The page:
If you aren’t sure how to create your images, scroll the pages of Pinterest and look for the pins that catch your eye and make you want to click. Pin these to a secret board. Then, look through that board and you will see a trend when it comes to the pins you like. Use these pins as inspiration to make your images (do not copy them) to find the colors, fonts, and images that will best convey your message.
You do not do keyword research
The first item I mentioned was that Pinterest is a visual search engine. Search engines work on keywords. You absolutely must do keyword research before creating the description on your pins.
The description is what tells the reader, and Pinterest, what your pin is about. It gives them enough information to learn about your article, but not so much they don’t need to click over to read more. Pinterest uses the keywords in your description to display your pin to others who conduct searches for that type of content.
To properly do keyword research, use Pinterest. Enter the various keywords and phrases into your search bar, and you’ll see options come up (in small boxes beneath the search bar). These are phrases people most search for, so those are the ones you want to include in your description.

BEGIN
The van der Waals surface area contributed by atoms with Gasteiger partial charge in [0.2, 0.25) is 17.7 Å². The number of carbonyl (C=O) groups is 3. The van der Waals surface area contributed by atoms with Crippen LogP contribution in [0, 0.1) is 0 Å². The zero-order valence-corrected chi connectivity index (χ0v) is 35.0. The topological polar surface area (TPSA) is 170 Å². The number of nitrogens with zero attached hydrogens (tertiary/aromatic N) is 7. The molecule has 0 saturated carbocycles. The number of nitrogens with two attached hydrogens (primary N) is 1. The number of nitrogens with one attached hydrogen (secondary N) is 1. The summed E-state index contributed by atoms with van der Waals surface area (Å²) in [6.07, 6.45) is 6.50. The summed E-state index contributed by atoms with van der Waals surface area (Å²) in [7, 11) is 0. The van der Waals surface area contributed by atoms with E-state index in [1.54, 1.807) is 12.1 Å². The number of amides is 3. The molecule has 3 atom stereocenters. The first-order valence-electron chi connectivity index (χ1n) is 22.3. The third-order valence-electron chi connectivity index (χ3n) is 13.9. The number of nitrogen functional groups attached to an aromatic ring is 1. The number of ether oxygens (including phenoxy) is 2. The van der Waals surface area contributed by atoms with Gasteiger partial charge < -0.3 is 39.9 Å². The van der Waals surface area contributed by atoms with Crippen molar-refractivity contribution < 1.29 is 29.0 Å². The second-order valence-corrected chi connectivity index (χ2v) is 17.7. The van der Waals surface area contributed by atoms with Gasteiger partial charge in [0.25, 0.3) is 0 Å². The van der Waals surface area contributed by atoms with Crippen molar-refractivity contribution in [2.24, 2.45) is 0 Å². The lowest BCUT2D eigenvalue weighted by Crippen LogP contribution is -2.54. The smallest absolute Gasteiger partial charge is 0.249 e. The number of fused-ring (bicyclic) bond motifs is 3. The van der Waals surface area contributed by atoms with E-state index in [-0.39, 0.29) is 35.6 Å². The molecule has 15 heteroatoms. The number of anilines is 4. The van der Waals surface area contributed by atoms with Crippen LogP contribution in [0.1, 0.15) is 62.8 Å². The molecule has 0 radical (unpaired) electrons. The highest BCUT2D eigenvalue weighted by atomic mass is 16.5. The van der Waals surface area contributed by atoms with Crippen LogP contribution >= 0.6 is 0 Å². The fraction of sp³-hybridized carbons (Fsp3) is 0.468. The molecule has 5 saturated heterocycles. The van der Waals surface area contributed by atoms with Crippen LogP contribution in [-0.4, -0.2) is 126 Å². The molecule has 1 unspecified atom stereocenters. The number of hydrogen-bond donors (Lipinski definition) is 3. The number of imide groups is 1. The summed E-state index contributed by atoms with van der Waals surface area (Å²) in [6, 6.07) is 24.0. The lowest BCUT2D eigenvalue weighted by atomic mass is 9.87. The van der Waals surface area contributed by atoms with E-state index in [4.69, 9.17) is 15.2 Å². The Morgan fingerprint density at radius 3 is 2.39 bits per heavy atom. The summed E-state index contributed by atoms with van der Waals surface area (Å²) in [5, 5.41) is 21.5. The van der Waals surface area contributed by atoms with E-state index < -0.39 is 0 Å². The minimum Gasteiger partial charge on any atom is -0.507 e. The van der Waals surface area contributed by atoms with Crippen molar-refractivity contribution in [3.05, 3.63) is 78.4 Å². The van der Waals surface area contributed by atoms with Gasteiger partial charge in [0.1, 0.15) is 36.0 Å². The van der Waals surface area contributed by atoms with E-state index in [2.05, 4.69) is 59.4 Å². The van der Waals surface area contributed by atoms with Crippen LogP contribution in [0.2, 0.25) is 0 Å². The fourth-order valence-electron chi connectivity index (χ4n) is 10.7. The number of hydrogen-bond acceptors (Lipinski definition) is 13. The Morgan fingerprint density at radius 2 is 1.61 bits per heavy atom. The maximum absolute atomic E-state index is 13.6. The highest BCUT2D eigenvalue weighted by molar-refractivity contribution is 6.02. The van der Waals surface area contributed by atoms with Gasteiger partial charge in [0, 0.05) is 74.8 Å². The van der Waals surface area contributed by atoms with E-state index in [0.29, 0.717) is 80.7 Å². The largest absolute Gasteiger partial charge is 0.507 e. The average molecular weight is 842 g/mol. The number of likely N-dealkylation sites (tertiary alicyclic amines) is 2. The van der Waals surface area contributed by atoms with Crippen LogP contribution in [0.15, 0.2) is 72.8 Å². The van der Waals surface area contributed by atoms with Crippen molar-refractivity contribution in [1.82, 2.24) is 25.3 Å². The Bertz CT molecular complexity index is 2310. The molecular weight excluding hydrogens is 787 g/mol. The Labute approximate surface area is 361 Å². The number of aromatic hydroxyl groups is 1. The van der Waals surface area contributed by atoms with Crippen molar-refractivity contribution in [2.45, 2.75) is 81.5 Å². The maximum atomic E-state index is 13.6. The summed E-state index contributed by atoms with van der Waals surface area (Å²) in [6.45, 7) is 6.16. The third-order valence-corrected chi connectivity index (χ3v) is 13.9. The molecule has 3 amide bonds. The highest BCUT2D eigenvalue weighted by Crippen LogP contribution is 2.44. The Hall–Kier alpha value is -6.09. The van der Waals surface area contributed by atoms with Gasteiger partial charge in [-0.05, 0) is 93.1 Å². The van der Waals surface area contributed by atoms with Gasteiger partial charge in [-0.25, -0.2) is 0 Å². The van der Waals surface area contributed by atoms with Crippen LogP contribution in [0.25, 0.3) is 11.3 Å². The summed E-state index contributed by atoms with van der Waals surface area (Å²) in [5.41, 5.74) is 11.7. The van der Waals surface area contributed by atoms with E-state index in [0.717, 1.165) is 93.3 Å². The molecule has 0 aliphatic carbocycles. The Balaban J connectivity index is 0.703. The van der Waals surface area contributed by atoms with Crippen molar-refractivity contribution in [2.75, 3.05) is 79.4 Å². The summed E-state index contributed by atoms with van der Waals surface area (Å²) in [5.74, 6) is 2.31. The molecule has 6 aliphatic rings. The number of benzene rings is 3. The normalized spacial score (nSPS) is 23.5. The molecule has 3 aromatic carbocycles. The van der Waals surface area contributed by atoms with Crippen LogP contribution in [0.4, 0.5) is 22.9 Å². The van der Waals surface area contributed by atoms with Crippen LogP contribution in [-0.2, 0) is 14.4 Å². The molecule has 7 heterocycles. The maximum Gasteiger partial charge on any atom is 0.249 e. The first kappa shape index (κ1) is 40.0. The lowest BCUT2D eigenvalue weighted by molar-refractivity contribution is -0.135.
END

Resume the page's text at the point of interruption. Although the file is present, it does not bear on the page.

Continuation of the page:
Do not keyword stuff your description, as that is counter-productive and results in a negative user experience. Readers click on your pin to read more about your pin and then decide if they want to click over. If it is nothing but keywords, they may not click at all.
The final part of your description is the hashtag. Hashtags are a feature that is relatively new to Pinterest. It used to be that hashtags were not something that worked on the platform. However, users like hashtags, so Pinterest added them in. When you click on a hashtag, you will see all pins with that same hashtag, listed in the order they were pinned (with the most recent being at the top). They can help your pins get pulled in with others and can lead to more click-throughs.
While hashtags are important, there has also been some controversy surrounding them. It seems that many scrapers and thieves on Pinterest are clicking on hashtags to find mass images to steal and redirect to their sites. It has led some pinners to stop using hashtags for the time being.
Make sure you take the time to curate a thoughtful description to not only help users learn more about your article but also to get your post to pull up in search.
You expect instant results
I am in many Facebook Groups and see new pinners who are frustrated because they have been pinning for three weeks and are not yet seeing any traffic. Three weeks is nothing in the life of Pinterest.
It can take months or even years for a pin to take off on Pinterest. I had a pin that was more than three years old suddenly get pinned by someone, and that single pin has lead to huge traffic boosts, which continue to this day.